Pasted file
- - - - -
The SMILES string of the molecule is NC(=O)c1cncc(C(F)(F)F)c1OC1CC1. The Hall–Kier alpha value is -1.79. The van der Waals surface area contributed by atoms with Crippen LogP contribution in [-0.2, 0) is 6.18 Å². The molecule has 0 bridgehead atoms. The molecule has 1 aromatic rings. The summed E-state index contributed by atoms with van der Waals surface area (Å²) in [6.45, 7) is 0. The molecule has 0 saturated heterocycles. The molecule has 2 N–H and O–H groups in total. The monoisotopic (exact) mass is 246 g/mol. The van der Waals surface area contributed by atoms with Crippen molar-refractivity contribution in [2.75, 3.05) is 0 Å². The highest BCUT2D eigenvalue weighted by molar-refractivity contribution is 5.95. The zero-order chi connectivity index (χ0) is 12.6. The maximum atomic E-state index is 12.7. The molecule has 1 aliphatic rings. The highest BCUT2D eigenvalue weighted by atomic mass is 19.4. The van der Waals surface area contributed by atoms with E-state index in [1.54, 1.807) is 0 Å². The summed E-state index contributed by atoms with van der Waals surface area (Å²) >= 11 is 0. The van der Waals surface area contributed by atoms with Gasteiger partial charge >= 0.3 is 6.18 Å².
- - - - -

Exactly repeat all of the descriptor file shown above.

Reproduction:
The SMILES string of the molecule is NC(=O)c1cncc(C(F)(F)F)c1OC1CC1. The Hall–Kier alpha value is -1.79. The van der Waals surface area contributed by atoms with Crippen LogP contribution in [-0.2, 0) is 6.18 Å². The molecule has 0 bridgehead atoms. The molecule has 1 aromatic rings. The summed E-state index contributed by atoms with van der Waals surface area (Å²) in [6.45, 7) is 0. The molecule has 0 saturated heterocycles. The molecule has 2 N–H and O–H groups in total. The monoisotopic (exact) mass is 246 g/mol. The van der Waals surface area contributed by atoms with Crippen molar-refractivity contribution in [2.75, 3.05) is 0 Å². The highest BCUT2D eigenvalue weighted by molar-refractivity contribution is 5.95. The zero-order chi connectivity index (χ0) is 12.6. The maximum atomic E-state index is 12.7. The molecule has 1 aliphatic rings. The highest BCUT2D eigenvalue weighted by atomic mass is 19.4. The van der Waals surface area contributed by atoms with E-state index in [1.54, 1.807) is 0 Å². The summed E-state index contributed by atoms with van der Waals surface area (Å²) >= 11 is 0. The van der Waals surface area contributed by atoms with Gasteiger partial charge >= 0.3 is 6.18 Å².